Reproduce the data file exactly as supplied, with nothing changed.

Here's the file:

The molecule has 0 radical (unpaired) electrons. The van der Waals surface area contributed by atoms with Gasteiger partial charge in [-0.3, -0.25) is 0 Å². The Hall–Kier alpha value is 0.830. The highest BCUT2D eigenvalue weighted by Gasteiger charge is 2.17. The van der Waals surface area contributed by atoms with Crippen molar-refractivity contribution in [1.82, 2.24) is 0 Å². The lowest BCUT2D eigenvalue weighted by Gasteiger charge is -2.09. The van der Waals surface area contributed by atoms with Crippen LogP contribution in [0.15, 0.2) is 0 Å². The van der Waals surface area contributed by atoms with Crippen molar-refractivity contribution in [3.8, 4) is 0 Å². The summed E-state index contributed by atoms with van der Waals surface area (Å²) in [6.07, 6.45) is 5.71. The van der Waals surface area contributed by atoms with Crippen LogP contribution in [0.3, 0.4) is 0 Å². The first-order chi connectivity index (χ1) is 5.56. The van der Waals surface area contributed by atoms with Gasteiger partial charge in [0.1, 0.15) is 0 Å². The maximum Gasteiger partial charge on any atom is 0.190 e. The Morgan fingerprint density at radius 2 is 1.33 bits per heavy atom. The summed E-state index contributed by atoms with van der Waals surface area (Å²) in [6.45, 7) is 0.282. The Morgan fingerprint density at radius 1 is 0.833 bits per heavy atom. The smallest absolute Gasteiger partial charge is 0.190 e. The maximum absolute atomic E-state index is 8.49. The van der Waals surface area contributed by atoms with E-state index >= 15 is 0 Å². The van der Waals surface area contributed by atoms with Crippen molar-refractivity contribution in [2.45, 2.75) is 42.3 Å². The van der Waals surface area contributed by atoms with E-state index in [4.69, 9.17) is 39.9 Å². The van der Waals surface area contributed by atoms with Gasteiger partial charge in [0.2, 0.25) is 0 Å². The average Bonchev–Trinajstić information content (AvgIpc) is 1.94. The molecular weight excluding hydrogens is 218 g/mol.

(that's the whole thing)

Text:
The molecule has 0 radical (unpaired) electrons. The van der Waals surface area contributed by atoms with Gasteiger partial charge in [-0.3, -0.25) is 0 Å². The Hall–Kier alpha value is 0.830. The highest BCUT2D eigenvalue weighted by Gasteiger charge is 2.17. The van der Waals surface area contributed by atoms with Crippen molar-refractivity contribution in [1.82, 2.24) is 0 Å². The lowest BCUT2D eigenvalue weighted by Gasteiger charge is -2.09. The van der Waals surface area contributed by atoms with Crippen LogP contribution in [0.15, 0.2) is 0 Å². The van der Waals surface area contributed by atoms with Crippen molar-refractivity contribution in [3.8, 4) is 0 Å². The summed E-state index contributed by atoms with van der Waals surface area (Å²) in [6.07, 6.45) is 5.71. The van der Waals surface area contributed by atoms with Crippen LogP contribution in [0.3, 0.4) is 0 Å². The first-order chi connectivity index (χ1) is 5.56. The van der Waals surface area contributed by atoms with Gasteiger partial charge in [0.1, 0.15) is 0 Å². The maximum Gasteiger partial charge on any atom is 0.190 e. The Morgan fingerprint density at radius 2 is 1.33 bits per heavy atom. The summed E-state index contributed by atoms with van der Waals surface area (Å²) in [6.45, 7) is 0.282. The Morgan fingerprint density at radius 1 is 0.833 bits per heavy atom. The smallest absolute Gasteiger partial charge is 0.190 e. The maximum absolute atomic E-state index is 8.49. The van der Waals surface area contributed by atoms with E-state index >= 15 is 0 Å². The van der Waals surface area contributed by atoms with Crippen molar-refractivity contribution in [2.45, 2.75) is 42.3 Å². The van der Waals surface area contributed by atoms with E-state index in [4.69, 9.17) is 39.9 Å². The van der Waals surface area contributed by atoms with Gasteiger partial charge in [0.2, 0.25) is 0 Å². The average Bonchev–Trinajstić information content (AvgIpc) is 1.94. The molecular weight excluding hydrogens is 218 g/mol.